Whether anyone’s identity is good or bad or they hate it or love it is immaterial- it is their identity and people will always make decisions that conform to their identity. Lasting change is impossible without an identity switch up. Furthermore, and this is where willpower comes into play, your identity is incredibly resistant to change unless you have the right prompts and motivation. Nobody changes unless they, deep down inside, want to. (NLU writer Chef in Jeans shared his big weight loss story where you can see these dynamics at play- he hated being the fat guy but it took awhile for him to actually want to break himself of that identity)

If you really want to make eating healthy a permanent lifestyle change, then you need to reframe your approach to eating. If you need to start by defining it in opposition to to your old habits or other people, do that. Even better, though, is if you can tie it to something positive from the get-go. Incentivize the change, throw in some pride.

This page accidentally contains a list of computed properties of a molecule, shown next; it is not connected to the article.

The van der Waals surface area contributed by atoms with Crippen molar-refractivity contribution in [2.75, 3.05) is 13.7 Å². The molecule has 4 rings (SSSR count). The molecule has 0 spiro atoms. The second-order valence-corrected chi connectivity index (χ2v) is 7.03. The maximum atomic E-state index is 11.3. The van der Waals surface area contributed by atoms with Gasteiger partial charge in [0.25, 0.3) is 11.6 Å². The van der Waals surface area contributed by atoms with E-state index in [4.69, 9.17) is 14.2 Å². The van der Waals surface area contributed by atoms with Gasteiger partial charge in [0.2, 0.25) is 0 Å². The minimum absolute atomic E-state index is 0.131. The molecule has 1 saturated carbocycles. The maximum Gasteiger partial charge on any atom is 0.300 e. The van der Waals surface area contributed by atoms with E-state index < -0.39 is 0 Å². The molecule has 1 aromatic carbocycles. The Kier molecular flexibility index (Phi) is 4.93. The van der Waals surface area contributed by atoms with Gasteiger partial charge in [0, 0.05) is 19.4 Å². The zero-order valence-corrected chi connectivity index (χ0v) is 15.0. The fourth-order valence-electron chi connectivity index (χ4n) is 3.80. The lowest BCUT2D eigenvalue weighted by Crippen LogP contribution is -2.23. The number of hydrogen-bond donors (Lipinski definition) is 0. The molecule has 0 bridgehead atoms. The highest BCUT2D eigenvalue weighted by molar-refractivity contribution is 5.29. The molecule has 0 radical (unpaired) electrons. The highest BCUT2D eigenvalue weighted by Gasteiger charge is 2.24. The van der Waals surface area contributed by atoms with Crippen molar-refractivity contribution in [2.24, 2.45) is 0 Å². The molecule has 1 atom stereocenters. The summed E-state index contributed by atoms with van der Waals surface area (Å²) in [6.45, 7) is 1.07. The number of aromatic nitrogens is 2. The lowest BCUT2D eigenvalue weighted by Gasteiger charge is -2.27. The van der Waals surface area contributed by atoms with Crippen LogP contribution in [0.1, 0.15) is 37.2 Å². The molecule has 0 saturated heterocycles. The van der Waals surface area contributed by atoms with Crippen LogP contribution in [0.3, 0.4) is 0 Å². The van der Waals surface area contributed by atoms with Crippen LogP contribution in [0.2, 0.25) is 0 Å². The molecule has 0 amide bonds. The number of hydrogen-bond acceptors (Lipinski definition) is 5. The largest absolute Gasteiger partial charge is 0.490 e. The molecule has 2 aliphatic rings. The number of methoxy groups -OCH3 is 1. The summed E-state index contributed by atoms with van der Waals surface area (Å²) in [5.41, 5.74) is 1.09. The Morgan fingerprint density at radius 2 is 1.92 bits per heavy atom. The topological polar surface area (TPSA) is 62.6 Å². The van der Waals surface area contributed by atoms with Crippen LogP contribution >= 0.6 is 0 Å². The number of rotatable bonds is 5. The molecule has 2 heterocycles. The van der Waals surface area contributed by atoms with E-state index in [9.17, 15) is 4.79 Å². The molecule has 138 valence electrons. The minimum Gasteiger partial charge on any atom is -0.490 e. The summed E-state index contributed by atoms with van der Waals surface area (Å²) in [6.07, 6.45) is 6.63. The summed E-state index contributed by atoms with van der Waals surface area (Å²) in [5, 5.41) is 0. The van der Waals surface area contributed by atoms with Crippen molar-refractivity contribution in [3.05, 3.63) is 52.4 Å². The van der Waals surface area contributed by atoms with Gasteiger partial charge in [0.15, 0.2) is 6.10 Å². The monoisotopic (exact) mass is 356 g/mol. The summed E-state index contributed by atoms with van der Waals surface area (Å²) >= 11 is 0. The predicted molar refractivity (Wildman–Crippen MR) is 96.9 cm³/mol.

For example:

Eating healthy is not a sacrifice, it’s a pleasure and a gift I do not waste… Normal people food is shit and I want to be better than normal… Food is fuel for being awesome, not an indulgence for the lazy, I want to be awesome so I will not be lazy… Being a healthy eater makes you feel better and look better and I want to look and feel the best… I am proud of my dedication towards building my body into a monument by eating healthy… Lazy people can’t control their impulses so they eat garbage, I am not lazy… Healthy food makes me feel good and I love being someone who feels good all the time… Fat people are slaves to their taste buds and I do not want to be a fat person… Dedication is how you become a winner and I want to become a winner.. and so on. Find your “kick”.